As we previously reported, Kelly Faglioni, a partner in our Product Liability group, authored an article identifying and discussing approaches for managing risk that arises from complexity and ambiguity in product regulatory schemes including approaches to the question: “To recall or not to recall?”
Parts 1 and 2 of the article illustrate that regulatory complexity makes it tough to know the right questions to ask, much less to get straight answers, and ambiguity prevents accurate predictions for purposes of setting accounting reserves. Nevertheless, a business that wishes to do business must project and plan in the face of complexity and uncertainty. That typically means budgeting for potential risk scenarios, planning for recall scenarios and in some cases, grappling with the ultimate question whether to recall or not to recall your product.
Remember that as an initial matter, your product group asked legal for input on the product regulatory and risk landscape. How will you give it to them?
As we previously reported, Kelly Faglioni, a partner in our Product Liability group, authored an article highlighting the sources of ambiguity in the law that governs products in the U.S. and discusses that ambiguity as a purposeful tool in the regulatory tool belt. This post discusses Part 2 of her article.
Welcome to the regulators’ world where ambiguity is likely a purposeful tool in the regulatory tool belt. Consider the question of whether the Consumer Product Safety Commission (“CPSC”) has jurisdiction relative to hard hats and work boots to illustrate the sources of ambiguity in the law that governs products in the U.S.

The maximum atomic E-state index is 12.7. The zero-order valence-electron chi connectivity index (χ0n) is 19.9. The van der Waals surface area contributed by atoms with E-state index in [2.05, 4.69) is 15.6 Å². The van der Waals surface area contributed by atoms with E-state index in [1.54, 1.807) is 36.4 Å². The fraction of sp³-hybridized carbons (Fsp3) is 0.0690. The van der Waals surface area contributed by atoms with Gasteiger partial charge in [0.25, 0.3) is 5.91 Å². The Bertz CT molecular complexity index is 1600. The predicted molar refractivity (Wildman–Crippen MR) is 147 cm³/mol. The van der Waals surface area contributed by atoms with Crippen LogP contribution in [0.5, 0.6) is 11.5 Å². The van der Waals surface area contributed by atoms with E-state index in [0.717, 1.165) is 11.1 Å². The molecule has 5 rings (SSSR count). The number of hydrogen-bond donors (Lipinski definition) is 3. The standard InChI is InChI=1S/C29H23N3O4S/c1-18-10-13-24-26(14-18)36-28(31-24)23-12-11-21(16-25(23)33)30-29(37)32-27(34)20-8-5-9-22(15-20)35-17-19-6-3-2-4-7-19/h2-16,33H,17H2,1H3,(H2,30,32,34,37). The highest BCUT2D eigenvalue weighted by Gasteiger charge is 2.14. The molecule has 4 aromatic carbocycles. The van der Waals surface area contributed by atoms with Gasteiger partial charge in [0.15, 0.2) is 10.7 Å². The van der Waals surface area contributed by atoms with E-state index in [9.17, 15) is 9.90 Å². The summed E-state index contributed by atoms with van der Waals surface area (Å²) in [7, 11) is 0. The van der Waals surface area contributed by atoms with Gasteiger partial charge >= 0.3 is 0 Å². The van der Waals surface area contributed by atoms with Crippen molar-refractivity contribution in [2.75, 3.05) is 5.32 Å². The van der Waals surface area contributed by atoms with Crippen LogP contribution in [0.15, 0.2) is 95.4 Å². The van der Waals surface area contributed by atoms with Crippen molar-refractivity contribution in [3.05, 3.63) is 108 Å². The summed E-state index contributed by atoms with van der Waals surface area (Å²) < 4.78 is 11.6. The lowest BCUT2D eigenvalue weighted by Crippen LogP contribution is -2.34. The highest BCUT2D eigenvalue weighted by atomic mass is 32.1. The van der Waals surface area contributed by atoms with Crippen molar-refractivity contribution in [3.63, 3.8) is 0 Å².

Starting with statutory law, a manufacturer, distributor or retailer of a “consumer product” or “other product or substance over which the [CPSC] has jurisdiction under any other Act enforced by the [CPSC]” that has been “distributed in commerce” must file a report with the CPSC when it “obtains information which reasonably supports the conclusion that such product” (1) fails to comply with an applicable consumer product safety rule or with a voluntary consumer product safety standard upon which the CPSC has relied; (2) fails to comply with any other rule, regulation, standard or ban under this chapter or any other Act enforced by the CPSC; (3) contains a defect which could create a substantial product hazard; or (4) creates an unreasonable risk of serious injury or death. For any of these four reporting requirements to apply to a hard hat or work boots, they must be “consumer products.” Applying the definition of “consumer products” has challenged the manufacturing industry since the CPSA’s inception in 1972. Despite numerous advisory opinions, administrative decisions, and cases addressing the issue, the definition – and CPSC’s resultant jurisdiction over certain products – continues to contain some likely intentional gray area.